Jes Hathaway is the editor in chief of National Fisherman magazine and NationalFisherman.com.
Tuesday, 10 September 2013
I haven’t shopped at Walmart in decades. However, if I did make a habit of going there, I’d be on a break with the retailer over their short-sighted policy to refuse Alaska salmon on the grounds that it no longer carries the Marine Stewardship Council blue label.
Seafood leaders from Alaska met with decision-makers at Walmart last week, and reportedly, the retail giant seems open to revising its policy. But why is this all coming up now? Alaska announced it was dropping MSC certification two years ago in favor of Responsible Fisheries Management standards, as developed by the UN's Food and Agriculture Organization. The Alaska Seafood Marketing Institute even previewed the decision with a press tour of some of their biggest buyers, Walmart included.
While I don’t like Walmart, there’s no denying that the retailer is where it is today because its leaders have vision. And it’s a successful vision by many accounts (depending on your definition of success). That's why I’m surprised that those same leaders didn’t get the message in 2011 that Alaska salmon is leading the charge to the post-MSC American seafood industry. Clearly nothing about Alaska salmon management has changed. And if one follows the history of MSC, its approval of Alaska salmon was as helpful to the ecolabel as it was to Alaska.
Now that MSC is the big name in global fishery certification, Alaska would like to part ways, amicably. They seem to have outgrown each other. But the megacorporations who partnered with MSC (and NGOs) to send the ecolabel to the next level aren’t too keen to see the future of sustainable seafood without their big blue anchor.
Here’s the thing about anchors: They serve you well in a storm. But when the weather clears, you have to reel them in to get to the next destination.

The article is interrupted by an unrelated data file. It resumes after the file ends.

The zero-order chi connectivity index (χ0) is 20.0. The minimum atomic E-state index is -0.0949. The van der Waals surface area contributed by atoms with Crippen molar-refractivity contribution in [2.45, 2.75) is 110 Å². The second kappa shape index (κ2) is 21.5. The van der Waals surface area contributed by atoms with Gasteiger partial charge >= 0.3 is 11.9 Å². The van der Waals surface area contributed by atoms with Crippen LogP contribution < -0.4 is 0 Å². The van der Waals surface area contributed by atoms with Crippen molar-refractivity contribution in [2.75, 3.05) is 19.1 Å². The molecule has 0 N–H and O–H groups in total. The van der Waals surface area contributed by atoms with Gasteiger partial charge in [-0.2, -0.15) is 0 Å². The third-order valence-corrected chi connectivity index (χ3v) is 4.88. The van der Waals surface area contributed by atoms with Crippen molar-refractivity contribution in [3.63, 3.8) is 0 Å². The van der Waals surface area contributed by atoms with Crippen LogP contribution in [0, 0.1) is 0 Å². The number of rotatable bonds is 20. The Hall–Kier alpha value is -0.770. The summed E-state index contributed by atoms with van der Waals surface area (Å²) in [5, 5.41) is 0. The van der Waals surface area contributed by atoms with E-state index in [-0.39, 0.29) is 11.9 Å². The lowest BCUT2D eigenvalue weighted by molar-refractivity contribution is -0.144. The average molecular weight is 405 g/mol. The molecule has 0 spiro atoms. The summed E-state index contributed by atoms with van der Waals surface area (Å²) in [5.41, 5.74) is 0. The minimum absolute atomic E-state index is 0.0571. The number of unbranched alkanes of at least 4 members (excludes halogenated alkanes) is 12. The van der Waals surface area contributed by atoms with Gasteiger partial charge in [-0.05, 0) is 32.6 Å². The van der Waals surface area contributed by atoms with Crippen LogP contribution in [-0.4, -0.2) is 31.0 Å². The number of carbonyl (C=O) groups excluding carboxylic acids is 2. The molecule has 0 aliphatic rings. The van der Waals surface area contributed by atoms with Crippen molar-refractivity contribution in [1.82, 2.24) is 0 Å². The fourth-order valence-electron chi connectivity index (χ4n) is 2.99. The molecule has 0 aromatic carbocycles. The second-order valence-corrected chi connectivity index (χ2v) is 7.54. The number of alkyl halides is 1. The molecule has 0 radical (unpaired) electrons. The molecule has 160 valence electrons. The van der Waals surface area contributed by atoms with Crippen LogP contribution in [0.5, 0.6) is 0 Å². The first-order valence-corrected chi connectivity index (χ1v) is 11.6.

The skies are blue and clear over Alaska as well as the rest of this country’s wild fisheries, which are managed for sustainability year-round, coast to coast. If Walmart wants to be the great American retailer, it can start by selling great American seafood, any and all of it.
Photo: Boxes of salmon hoisted at the docks in Petersburg, Alaska, 1915; Frank and Frances Carpenter collection, Library of Congress
National Fisherman Live: 1/13/15
In this episode:
Council hosts public hearing on Cashes Ledge
Report assesses Chesapeake water, fisheries
Warmer waters shake up Jersey fishing
North Pacific observer program altered for 2015
Woman aims to crowdsource lobstering career
National Fisherman Live: 12/30/14
In this episode, Michael Crowley, National Fisherman's Boats & Gear editor, interviews Chelsea Woodward, an engineer working with the NIOSH Alaska Pacific Office to design static guards for main drum winches used in the side trawl fishery in the Gulf of Mexico.
The Alaska Seafood Marketing Institute is still seeking public review and comment on the Alaska Responsible Fisheries Management Conformance Criteria (Version 1.2, September 2011). The public review and comment period, which opened on Dec. 3, 2014, runs through Monday, Feb. 3.
NOAA, in consultation with the Department of the Interior, has appointed 10 new members to the Marine Protected Areas Federal Advisory Committee. The 20-member committee is composed of individuals with diverse backgrounds and experience who advise the departments of commerce and the interior on ways to strengthen and connect the nation's MPA programs. The new members join the 10 continuing members appointed in 2012.